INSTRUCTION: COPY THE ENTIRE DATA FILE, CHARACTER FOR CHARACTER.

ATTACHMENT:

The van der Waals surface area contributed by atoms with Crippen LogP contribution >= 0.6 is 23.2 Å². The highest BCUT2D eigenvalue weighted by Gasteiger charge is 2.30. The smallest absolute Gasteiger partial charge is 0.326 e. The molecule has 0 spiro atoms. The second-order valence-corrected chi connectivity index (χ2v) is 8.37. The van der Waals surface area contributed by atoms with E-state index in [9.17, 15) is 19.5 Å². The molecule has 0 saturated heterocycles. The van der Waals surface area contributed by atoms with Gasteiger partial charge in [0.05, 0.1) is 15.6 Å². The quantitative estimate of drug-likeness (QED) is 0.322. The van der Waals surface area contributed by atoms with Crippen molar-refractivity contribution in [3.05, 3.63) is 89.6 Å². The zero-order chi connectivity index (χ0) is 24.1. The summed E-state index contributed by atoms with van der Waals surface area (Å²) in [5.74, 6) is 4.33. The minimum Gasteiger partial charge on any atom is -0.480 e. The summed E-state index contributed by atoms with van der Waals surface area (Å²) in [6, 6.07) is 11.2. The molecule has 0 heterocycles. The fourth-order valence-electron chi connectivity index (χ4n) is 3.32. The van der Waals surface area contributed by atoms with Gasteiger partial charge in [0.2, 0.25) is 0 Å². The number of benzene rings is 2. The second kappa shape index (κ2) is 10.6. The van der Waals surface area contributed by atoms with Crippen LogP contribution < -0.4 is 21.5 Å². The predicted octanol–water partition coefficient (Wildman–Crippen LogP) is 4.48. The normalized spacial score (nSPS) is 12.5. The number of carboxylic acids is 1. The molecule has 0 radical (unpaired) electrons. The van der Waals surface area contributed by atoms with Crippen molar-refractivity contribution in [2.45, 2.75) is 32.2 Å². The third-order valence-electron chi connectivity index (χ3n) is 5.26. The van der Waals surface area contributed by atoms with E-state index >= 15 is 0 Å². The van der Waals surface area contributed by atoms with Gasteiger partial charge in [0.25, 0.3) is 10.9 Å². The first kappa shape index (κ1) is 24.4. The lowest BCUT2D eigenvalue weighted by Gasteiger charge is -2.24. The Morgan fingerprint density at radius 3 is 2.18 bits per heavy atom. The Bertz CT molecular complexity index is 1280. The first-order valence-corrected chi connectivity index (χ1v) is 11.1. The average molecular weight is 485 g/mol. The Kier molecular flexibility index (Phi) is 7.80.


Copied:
The van der Waals surface area contributed by atoms with Crippen LogP contribution >= 0.6 is 23.2 Å². The highest BCUT2D eigenvalue weighted by Gasteiger charge is 2.30. The smallest absolute Gasteiger partial charge is 0.326 e. The molecule has 0 spiro atoms. The second-order valence-corrected chi connectivity index (χ2v) is 8.37. The van der Waals surface area contributed by atoms with E-state index in [9.17, 15) is 19.5 Å². The molecule has 0 saturated heterocycles. The van der Waals surface area contributed by atoms with Gasteiger partial charge in [0.05, 0.1) is 15.6 Å². The quantitative estimate of drug-likeness (QED) is 0.322. The van der Waals surface area contributed by atoms with Crippen molar-refractivity contribution in [3.05, 3.63) is 89.6 Å². The zero-order chi connectivity index (χ0) is 24.1. The summed E-state index contributed by atoms with van der Waals surface area (Å²) in [5.74, 6) is 4.33. The minimum Gasteiger partial charge on any atom is -0.480 e. The summed E-state index contributed by atoms with van der Waals surface area (Å²) in [6, 6.07) is 11.2. The molecule has 0 heterocycles. The fourth-order valence-electron chi connectivity index (χ4n) is 3.32. The van der Waals surface area contributed by atoms with Gasteiger partial charge in [0.2, 0.25) is 0 Å². The number of benzene rings is 2. The second kappa shape index (κ2) is 10.6. The van der Waals surface area contributed by atoms with Crippen LogP contribution < -0.4 is 21.5 Å². The predicted octanol–water partition coefficient (Wildman–Crippen LogP) is 4.48. The normalized spacial score (nSPS) is 12.5. The number of carboxylic acids is 1. The molecule has 0 radical (unpaired) electrons. The van der Waals surface area contributed by atoms with Crippen molar-refractivity contribution in [2.45, 2.75) is 32.2 Å². The third-order valence-electron chi connectivity index (χ3n) is 5.26. The van der Waals surface area contributed by atoms with E-state index >= 15 is 0 Å². The van der Waals surface area contributed by atoms with Gasteiger partial charge in [0.25, 0.3) is 10.9 Å². The first kappa shape index (κ1) is 24.4. The lowest BCUT2D eigenvalue weighted by Gasteiger charge is -2.24. The Morgan fingerprint density at radius 3 is 2.18 bits per heavy atom. The Bertz CT molecular complexity index is 1280. The first-order valence-corrected chi connectivity index (χ1v) is 11.1. The average molecular weight is 485 g/mol. The Kier molecular flexibility index (Phi) is 7.80.